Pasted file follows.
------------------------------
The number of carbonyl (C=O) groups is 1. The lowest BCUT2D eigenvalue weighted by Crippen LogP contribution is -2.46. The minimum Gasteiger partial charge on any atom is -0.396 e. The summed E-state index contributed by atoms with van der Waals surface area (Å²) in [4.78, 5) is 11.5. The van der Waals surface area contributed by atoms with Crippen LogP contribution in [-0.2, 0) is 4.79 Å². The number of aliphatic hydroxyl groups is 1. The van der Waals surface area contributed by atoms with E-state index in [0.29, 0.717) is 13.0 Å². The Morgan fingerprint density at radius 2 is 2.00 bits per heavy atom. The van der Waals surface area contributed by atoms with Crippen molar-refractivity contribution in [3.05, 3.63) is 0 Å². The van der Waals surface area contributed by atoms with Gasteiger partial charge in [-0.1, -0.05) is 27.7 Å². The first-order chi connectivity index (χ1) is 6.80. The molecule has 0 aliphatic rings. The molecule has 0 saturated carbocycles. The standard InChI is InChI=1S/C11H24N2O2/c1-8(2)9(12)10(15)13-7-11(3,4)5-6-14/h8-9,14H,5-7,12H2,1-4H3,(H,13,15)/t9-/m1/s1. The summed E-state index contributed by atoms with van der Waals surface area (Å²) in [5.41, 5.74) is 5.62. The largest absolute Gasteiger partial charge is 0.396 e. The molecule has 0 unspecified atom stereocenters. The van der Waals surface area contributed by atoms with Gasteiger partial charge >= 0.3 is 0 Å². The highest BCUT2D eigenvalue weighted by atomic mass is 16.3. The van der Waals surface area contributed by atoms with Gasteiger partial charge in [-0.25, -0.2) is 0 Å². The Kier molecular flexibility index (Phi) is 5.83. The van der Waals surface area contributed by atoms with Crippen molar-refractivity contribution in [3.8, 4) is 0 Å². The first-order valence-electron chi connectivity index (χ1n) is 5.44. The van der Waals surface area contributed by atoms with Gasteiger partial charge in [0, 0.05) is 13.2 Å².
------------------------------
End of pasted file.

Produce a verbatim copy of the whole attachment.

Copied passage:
The number of carbonyl (C=O) groups is 1. The lowest BCUT2D eigenvalue weighted by Crippen LogP contribution is -2.46. The minimum Gasteiger partial charge on any atom is -0.396 e. The summed E-state index contributed by atoms with van der Waals surface area (Å²) in [4.78, 5) is 11.5. The van der Waals surface area contributed by atoms with Crippen LogP contribution in [-0.2, 0) is 4.79 Å². The number of aliphatic hydroxyl groups is 1. The van der Waals surface area contributed by atoms with E-state index in [0.29, 0.717) is 13.0 Å². The Morgan fingerprint density at radius 2 is 2.00 bits per heavy atom. The van der Waals surface area contributed by atoms with Crippen molar-refractivity contribution in [3.05, 3.63) is 0 Å². The van der Waals surface area contributed by atoms with Gasteiger partial charge in [-0.1, -0.05) is 27.7 Å². The first-order chi connectivity index (χ1) is 6.80. The molecule has 0 aliphatic rings. The molecule has 0 saturated carbocycles. The standard InChI is InChI=1S/C11H24N2O2/c1-8(2)9(12)10(15)13-7-11(3,4)5-6-14/h8-9,14H,5-7,12H2,1-4H3,(H,13,15)/t9-/m1/s1. The summed E-state index contributed by atoms with van der Waals surface area (Å²) in [5.41, 5.74) is 5.62. The largest absolute Gasteiger partial charge is 0.396 e. The molecule has 0 unspecified atom stereocenters. The van der Waals surface area contributed by atoms with Gasteiger partial charge >= 0.3 is 0 Å². The highest BCUT2D eigenvalue weighted by atomic mass is 16.3. The van der Waals surface area contributed by atoms with Gasteiger partial charge in [-0.25, -0.2) is 0 Å². The Kier molecular flexibility index (Phi) is 5.83. The van der Waals surface area contributed by atoms with Crippen molar-refractivity contribution in [3.8, 4) is 0 Å². The first-order valence-electron chi connectivity index (χ1n) is 5.44. The van der Waals surface area contributed by atoms with Gasteiger partial charge in [0, 0.05) is 13.2 Å².